Pupillometric and saccadic measures of affective and executive processing in anxiety

Hepsomali, Piril, Hadwin, Julie, Liversedge, Simon Paul orcid iconORCID: 0000-0002-8579-8546 and Garner, Matthew (2017) Pupillometric and saccadic measures of affective and executive processing in anxiety. Biological Psychology, 127 . pp. 173-179. ISSN 0301-0511

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Official URL: https://doi.org/10.1016/j.biopsycho.2017.05.013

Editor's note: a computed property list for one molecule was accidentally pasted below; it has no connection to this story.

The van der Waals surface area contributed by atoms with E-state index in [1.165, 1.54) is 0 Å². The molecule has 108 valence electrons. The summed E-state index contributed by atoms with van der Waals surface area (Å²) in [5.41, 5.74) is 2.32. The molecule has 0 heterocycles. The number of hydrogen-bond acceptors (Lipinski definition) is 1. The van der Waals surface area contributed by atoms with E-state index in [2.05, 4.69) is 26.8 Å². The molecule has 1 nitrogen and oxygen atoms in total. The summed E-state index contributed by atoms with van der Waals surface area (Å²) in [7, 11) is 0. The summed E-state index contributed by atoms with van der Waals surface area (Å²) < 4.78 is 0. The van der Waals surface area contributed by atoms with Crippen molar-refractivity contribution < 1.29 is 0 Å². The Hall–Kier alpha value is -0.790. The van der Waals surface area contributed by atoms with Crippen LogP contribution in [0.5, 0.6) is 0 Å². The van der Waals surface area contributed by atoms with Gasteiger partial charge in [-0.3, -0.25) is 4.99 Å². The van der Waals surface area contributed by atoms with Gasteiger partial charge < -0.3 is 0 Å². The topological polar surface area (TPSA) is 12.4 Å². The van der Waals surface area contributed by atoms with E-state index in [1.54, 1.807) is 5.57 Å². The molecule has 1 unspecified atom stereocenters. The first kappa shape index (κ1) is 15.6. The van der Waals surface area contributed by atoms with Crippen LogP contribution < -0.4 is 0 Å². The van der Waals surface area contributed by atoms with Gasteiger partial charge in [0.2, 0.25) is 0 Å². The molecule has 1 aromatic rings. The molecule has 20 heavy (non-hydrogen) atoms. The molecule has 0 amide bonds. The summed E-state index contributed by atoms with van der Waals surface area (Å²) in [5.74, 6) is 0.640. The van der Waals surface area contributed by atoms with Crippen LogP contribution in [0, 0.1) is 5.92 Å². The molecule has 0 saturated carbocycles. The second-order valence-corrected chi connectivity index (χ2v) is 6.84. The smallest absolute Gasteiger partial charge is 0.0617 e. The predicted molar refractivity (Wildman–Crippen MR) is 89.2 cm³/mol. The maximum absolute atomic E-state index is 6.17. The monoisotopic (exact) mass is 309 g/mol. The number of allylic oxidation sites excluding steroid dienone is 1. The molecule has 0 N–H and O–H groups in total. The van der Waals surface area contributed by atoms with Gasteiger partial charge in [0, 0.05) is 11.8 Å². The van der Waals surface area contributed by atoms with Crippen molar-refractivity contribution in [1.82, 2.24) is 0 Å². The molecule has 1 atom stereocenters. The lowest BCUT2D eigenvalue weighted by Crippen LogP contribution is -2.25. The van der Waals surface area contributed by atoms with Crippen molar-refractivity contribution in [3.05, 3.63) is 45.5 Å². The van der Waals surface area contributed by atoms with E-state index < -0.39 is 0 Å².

Anxious individuals report hyper-arousal and sensitivity to environmental stimuli, difficulties concentrating, performing tasks efficiently and inhibiting unwanted thoughts and distraction. We used pupillometry and eye-movement measures to compare high vs. low anxious individuals hyper-reactivity to emotional stimuli (facial expressions) and subsequent attentional biases in a memory-guided pro- and antisaccade task during conditions of low and high cognitive load (short vs. long delay). High anxious individuals produced larger and slower pupillary responses to face stimuli, and more erroneous eye-movements particularly following long delay. Low anxious individuals? pupillary responses were sensitive to task demand (reduced during short delay), whereas high anxious individuals' were not. These findings provide evidence in anxiety of enhanced, sustained and inflexible patterns of pupil responding during affective stimulus processing and cognitive load that precede deficits in task performance.

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